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Who's getting the Covid vaccination? Often, it's not those who might need it most.

Older white women seem to be first in line for the vaccination, even though Blacks and others in communities of color are affected most by Covid-19.
New York City Opens Javits Convention Center As Vaccination Site
People receive the Covid-19 vaccination at the Javits Center in New York on Jan. 13.Spencer Platt / Getty Images file

White women over age 50 accounted for a majority of the first Covid-19 vaccinations administered in the United States, the Centers for Disease Control and Prevention reported Monday.

While most health care workers and those living in long-term care facilities are women — the groups originally recommended to be first in line to get the vaccination — the report highlights racial and ethnic inequities among those most affected by the Covid-19 pandemic.

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People at highest risk of infection and the most dangerous outcomes are Blacks, Native Americans or Alaska Natives and Hispanics.

Among the nearly 13 million people who received at least the first dose of vaccine between mid-December and mid-January, 63 percent were women and 55 percent were over age 50, the CDC report found.

Lack of data

Information on race was only available for about half of those vaccination recipients. Among those, 60 percent were white. It is unclear why the information is missing, but is likely due to a lack of demographics protocol.

"The people giving out the vaccine are not recording the race and ethnicity data," said Dr. Marcus Plescia of the Association of State and Territorial Health Officials. "People need to realize that this is serious. We might need a mandatory field to make sure that it is filled out."

Indeed, the authors of the report wrote, "more complete reporting of race and ethnicity data at the provider and jurisdictional levels is critical to ensure rapid detection of and response to potential disparities in Covid-19 vaccination."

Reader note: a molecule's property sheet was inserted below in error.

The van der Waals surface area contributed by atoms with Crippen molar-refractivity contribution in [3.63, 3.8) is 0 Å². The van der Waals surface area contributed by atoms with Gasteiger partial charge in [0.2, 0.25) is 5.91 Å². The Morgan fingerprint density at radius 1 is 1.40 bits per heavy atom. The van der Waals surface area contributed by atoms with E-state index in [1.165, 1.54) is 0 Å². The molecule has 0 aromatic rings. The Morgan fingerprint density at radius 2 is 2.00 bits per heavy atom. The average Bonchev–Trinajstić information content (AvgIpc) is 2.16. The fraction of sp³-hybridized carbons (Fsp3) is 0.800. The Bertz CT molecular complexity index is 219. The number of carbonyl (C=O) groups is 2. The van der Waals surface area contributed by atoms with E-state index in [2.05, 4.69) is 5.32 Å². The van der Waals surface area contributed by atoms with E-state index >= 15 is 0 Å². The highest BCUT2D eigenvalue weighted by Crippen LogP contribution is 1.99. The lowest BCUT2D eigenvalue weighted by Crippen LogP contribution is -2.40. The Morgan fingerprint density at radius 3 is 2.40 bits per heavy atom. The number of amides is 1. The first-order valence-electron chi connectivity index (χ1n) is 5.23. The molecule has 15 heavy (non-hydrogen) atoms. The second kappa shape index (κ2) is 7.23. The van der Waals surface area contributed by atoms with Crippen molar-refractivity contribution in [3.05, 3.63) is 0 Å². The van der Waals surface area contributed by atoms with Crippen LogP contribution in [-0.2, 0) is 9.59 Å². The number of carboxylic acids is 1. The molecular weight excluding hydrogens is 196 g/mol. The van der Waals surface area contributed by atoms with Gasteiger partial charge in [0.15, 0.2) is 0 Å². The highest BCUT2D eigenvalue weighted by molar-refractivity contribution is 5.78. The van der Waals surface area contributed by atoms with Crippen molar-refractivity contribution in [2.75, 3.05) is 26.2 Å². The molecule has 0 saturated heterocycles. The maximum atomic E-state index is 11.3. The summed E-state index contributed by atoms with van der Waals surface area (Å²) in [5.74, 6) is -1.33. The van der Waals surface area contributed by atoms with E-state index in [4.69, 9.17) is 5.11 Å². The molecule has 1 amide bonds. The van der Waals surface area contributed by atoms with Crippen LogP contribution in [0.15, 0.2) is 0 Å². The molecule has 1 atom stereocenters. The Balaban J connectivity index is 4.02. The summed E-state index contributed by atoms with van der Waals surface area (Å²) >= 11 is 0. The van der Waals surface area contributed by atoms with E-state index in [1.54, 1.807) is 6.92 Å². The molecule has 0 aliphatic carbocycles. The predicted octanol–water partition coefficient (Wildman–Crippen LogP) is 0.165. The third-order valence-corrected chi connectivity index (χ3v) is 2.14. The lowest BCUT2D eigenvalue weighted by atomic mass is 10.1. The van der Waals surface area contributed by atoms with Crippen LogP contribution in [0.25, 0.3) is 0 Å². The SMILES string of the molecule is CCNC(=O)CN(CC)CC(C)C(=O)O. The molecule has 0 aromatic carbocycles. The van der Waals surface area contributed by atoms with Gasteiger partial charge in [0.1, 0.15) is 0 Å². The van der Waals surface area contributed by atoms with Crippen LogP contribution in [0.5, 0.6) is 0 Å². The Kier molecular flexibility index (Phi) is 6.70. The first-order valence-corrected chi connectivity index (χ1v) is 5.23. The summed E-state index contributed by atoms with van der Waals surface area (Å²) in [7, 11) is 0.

Addressing those disparities has become an "urgent priority" in the Biden administration.

"Achieving equity requires an understanding of the disparities that exist," Dr. Marcella Nunez-Smith, chair of the administration's Covid-19 health equity task force, said during a White House briefing Monday.

"As of Jan. 30, we're missing 47 percent of the race of ethnicity data on vaccination," she said. "Let me be clear, we cannot ensure an equitable vaccination program without data to guide us."

Part of the problem is lack of access and resources.

"Some of these communities that we're most concerned about being hospitalized and dying also have less access to high speed internet" to make online vaccine appointments, said Dr. Julie Morita, executive vice president of the Robert Wood Johnson Foundation.

Morita, who also served as a former health commissioner at the Chicago Department of Public Health, added that those communities may also be limited in transportation options necessary to get to vaccination sites.

"It's really helping them to access it and making sure that those clinics are located in the right places," she said. Without appropriate data to determine whether the right populations are being reached, "you're really kind of guessing."

Nursing home staffs skipping shots

A second report from the CDC published Monday found large gaps in vaccination efforts between those living in long-term care facilities, and those caring for residents.

Among 11,460 skilled nursing facilities with at least one vaccination clinic between mid-December to mid-January, about 78 percent of residents got the shot, compared with just under 38 percent of staff.

"The lower percentage of staff members vaccinated raises concern about low coverage among a population at high risk for occupational exposure to SARS-CoV-2," the study authors wrote, referring to the virus that causes Covid-19.

Vaccine hesitancy in this group is not a new phenomenon, the CDC reported. During the 2017-2018 flu season, vaccination coverage among staff members at long-term care facilities was lower than health care workers.

More recently, a survey in October 2020 found that 37 percent of nurses were not confident that a Covid-19 vaccine would be safe and effective. The unprecedented speed with which these vaccines were developed, studied and rolled out appears to be at the crux of hesitancy in this group.

Dr. Robert Atmar, an infectious disease physician and professor at Baylor College of Medicine in Houston, pointed out that it is possible long-term care facility staff members in the CDC report may have received the vaccination elsewhere, and were therefore not included in this particular report.

Still, he said, there is a "frustration for many of us in the health care system, that those who work within the system have a lack of faith in the health care that we're providing."

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The Food and Drug Administration has authorized two Covid-19 vaccines for emergency use. One, from Pfizer-BioNTech, was authorized Dec. 11, and the other, from Moderna, was authorized one week later, on Dec.18.

A third vaccine manufacturer, Johnson & Johnson, is expected to apply for emergency use this week.

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